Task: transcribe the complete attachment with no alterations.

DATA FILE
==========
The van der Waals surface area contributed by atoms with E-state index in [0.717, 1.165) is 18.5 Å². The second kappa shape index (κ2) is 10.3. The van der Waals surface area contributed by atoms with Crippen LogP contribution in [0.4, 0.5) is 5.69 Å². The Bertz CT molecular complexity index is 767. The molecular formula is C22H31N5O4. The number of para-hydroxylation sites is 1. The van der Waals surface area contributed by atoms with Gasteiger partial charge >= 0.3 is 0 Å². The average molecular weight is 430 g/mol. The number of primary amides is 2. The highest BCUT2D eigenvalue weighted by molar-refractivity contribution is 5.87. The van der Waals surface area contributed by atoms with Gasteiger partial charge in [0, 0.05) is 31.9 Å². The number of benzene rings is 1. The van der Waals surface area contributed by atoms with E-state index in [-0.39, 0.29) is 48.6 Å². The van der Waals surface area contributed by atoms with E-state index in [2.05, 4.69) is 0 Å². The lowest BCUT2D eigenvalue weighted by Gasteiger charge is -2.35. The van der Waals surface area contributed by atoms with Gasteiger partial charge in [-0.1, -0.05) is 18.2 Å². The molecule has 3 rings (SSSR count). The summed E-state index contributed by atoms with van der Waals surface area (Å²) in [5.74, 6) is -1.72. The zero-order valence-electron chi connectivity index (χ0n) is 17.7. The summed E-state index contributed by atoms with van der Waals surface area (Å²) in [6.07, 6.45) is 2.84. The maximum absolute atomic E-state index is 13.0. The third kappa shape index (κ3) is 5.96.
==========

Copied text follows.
The van der Waals surface area contributed by atoms with E-state index in [0.717, 1.165) is 18.5 Å². The second kappa shape index (κ2) is 10.3. The van der Waals surface area contributed by atoms with Crippen LogP contribution in [0.4, 0.5) is 5.69 Å². The Bertz CT molecular complexity index is 767. The molecular formula is C22H31N5O4. The number of para-hydroxylation sites is 1. The van der Waals surface area contributed by atoms with Gasteiger partial charge >= 0.3 is 0 Å². The average molecular weight is 430 g/mol. The number of primary amides is 2. The highest BCUT2D eigenvalue weighted by molar-refractivity contribution is 5.87. The van der Waals surface area contributed by atoms with Gasteiger partial charge in [0, 0.05) is 31.9 Å². The number of benzene rings is 1. The van der Waals surface area contributed by atoms with E-state index in [-0.39, 0.29) is 48.6 Å². The van der Waals surface area contributed by atoms with E-state index in [2.05, 4.69) is 0 Å². The lowest BCUT2D eigenvalue weighted by Gasteiger charge is -2.35. The van der Waals surface area contributed by atoms with Gasteiger partial charge in [-0.1, -0.05) is 18.2 Å². The molecule has 3 rings (SSSR count). The summed E-state index contributed by atoms with van der Waals surface area (Å²) in [5.74, 6) is -1.72. The zero-order valence-electron chi connectivity index (χ0n) is 17.7. The summed E-state index contributed by atoms with van der Waals surface area (Å²) in [6.07, 6.45) is 2.84. The maximum absolute atomic E-state index is 13.0. The third kappa shape index (κ3) is 5.96.